In the business world, "gaming" refers to the act of subverting the intent of rules or laws without technically breaking them--a skillful if unsavory way to achieve private gain. Harvard Business School professor emeritus Malcolm S. Salter explores how gaming the system can lead to institutional corruption, citing examples from Enron and early efforts by some banks to game the implementation of the Dodd-Frank financial reform act. Key concepts include: A Rule-Making Game involves influencing the writing of societal rules such that deliberate loopholes, exclusions, and ambiguous language provide future opportunities for sneaky behavior. A Rule-Following Game involves the actual exploitation of these gaming opportunities. Enron's story includes both types of games. The paper explores three hypotheses. First, extensive lobbying by business interests during rule-making sessions aims not only to minimize regulatory constraints, but also to ensure future gaming opportunities for the firms. Second, the gaming of rules is often fueled by the short-term goals and incentives of both corporate executives and investment managers, ignoring possible long-term consequences. Third, corporate boards become complicit in gaming when they allow gaming to take root and persist as an acceptable organizational norm, and fail to identify and monitor behavior that threatens compliance with socially mandated rules and regulations. Remedying rule-making gaming likely will require policies that address both lobbying efforts and campaign contributions. Meanwhile, extending the decision-making time horizon for investment managers and corporate executives should help to diminish rule-following gaming. Closed for comment; 0 Comment(s) posted.
- 15 Jun 2009
For decades, General Motors reigned as the king of automakers. What went wrong? We asked HBS faculty to reflect on the wrong turns and missed opportunities of the former industry leader, and to suggest ideas for recovery. Key concepts include: Formed in 1908, General Motors was the world's largest carmaker between 1931 and 2008. GM filed for bankruptcy protection on June 1, 2009. In the bankruptcy petition, GM claimed slightly over $82 billion in assets and nearly $173 billion in debts. GM's failure of leadership is astounding and ironic given its early history as an innovator, says HBS professor Nancy Koehn. GM faces a unique opportunity to retool itself for the 21st century, says visiting scholar Daniel Heller. Meanwhile, the U.S. government administration is embarking on an interesting experiment in political economy, according to professor Joseph Bower. Closed for comment; 0 Comment(s) posted.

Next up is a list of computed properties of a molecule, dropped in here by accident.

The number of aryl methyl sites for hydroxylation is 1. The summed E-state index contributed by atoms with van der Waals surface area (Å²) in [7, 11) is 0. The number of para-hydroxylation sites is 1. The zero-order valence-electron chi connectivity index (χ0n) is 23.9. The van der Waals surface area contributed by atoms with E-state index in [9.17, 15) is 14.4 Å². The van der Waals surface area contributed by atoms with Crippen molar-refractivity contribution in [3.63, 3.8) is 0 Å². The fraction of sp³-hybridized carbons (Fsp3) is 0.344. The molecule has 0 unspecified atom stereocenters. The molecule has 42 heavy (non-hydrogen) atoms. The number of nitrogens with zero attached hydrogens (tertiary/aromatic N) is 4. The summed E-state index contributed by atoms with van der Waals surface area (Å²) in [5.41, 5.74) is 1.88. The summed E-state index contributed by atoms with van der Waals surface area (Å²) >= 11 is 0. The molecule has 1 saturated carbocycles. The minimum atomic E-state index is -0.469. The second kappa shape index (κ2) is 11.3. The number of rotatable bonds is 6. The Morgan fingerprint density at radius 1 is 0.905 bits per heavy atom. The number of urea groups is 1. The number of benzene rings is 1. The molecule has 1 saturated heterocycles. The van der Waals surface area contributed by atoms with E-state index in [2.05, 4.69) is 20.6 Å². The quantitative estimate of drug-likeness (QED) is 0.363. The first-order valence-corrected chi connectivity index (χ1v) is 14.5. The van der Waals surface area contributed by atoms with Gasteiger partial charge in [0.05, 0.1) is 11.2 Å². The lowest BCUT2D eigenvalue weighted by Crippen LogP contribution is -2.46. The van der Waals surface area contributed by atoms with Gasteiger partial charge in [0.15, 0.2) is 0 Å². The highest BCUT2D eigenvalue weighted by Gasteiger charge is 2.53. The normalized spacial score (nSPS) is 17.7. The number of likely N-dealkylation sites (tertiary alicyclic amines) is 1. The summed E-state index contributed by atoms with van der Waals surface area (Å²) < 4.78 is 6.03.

- 07 Jul 2008
- Research & Ideas
The train wreck that was Enron provides key insights for improving corporate governance and financial incentives as well as organizational processes that strengthen ethical discipline, says HBS professor emeritus Malcolm S. Salter. His new book, Innovation Corrupted: The Origins and Legacy of Enron's Collapse, is a deep reflection on the present and future of business. Key concepts include: Enron's stated purpose was too general to permit disciplined and responsible decision-making in the face of difficulty. The lessons of Enron relate to strengthening board oversight, avoiding perverse financial incentives for executives, and instilling ethical discipline throughout business organizations. Directors of public companies can adapt key aspects of the private-equity governance model to ensure that they fulfill their oversight responsibilities. Incentive systems should reward accomplishments other than economic performance, and penalize failures. Companies can take steps to help senior executives avoid the two sources of leadership failure at Enron: personal opportunism and flights to utopianism. Closed for comment; 0 Comment(s) posted.
- 17 Jan 2007
Boards of professionally sponsored buyouts are more informed, hands-on, and interventionist than public company boards. HBS professor emeritus Malcolm S. Salter argues that this board model could have helped Enron—and perhaps your company as well. Key concepts include: Boards compiled by professionally sponsored buyout firms are typically more informed and hands-on, and have more investment at risk than boards of public companies. That makes them more likely to spot problems and intervene before the problems become crises. Public companies need to consider a different population of directors to include the large pool of former executives and successful entrepreneurs who have stepped down after decades of accomplishment and have the time, energy, and interest to be truly focused directors. Given increasing time commitments and responsibilities, public companies need to present a better financial reward for directors—a doubling of director compensation may be an absolute minimum. Directors should be required to invest between $250,000 and $1 million in personal holdings depending on revenue size of the company. Closed for comment; 0 Comment(s) posted.
- 21 Jul 2006
Although the actions of Enron's executives were in many areas neither clearly legal nor illegal, jurors sent an unambiguous message that all executives should heed: Truth telling and ethical discipline are the cornerstone values in corporate governance. Key concepts include: Executives can be convicted in a court of law for a pattern of deception, even when it is not illegal. Firms that focus on exploiting the rules rather than building a sound business often lose their way. Closed for comment; 0 Comment(s) posted.
- 10 Apr 2006
- 12 Jul 2004
- Research & Ideas